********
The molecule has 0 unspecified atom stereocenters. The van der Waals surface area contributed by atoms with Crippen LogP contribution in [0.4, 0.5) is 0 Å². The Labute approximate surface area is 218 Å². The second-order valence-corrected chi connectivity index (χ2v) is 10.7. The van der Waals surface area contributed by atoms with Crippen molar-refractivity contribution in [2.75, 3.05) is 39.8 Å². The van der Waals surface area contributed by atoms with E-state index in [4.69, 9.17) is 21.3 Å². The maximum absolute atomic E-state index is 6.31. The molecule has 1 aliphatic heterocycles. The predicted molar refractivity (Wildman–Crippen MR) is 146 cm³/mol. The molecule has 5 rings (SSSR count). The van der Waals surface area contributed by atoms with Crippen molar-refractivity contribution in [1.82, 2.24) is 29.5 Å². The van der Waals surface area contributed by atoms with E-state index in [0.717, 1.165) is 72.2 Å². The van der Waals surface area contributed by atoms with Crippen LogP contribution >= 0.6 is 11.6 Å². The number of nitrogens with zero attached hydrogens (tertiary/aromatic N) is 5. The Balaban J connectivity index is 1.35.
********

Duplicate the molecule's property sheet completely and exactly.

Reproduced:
The molecule has 0 unspecified atom stereocenters. The van der Waals surface area contributed by atoms with Crippen LogP contribution in [0.4, 0.5) is 0 Å². The Labute approximate surface area is 218 Å². The second-order valence-corrected chi connectivity index (χ2v) is 10.7. The van der Waals surface area contributed by atoms with Crippen molar-refractivity contribution in [2.75, 3.05) is 39.8 Å². The van der Waals surface area contributed by atoms with E-state index in [4.69, 9.17) is 21.3 Å². The maximum absolute atomic E-state index is 6.31. The molecule has 1 aliphatic heterocycles. The predicted molar refractivity (Wildman–Crippen MR) is 146 cm³/mol. The molecule has 5 rings (SSSR count). The van der Waals surface area contributed by atoms with Crippen molar-refractivity contribution in [1.82, 2.24) is 29.5 Å². The van der Waals surface area contributed by atoms with E-state index in [0.717, 1.165) is 72.2 Å². The van der Waals surface area contributed by atoms with Crippen LogP contribution >= 0.6 is 11.6 Å². The number of nitrogens with zero attached hydrogens (tertiary/aromatic N) is 5. The Balaban J connectivity index is 1.35.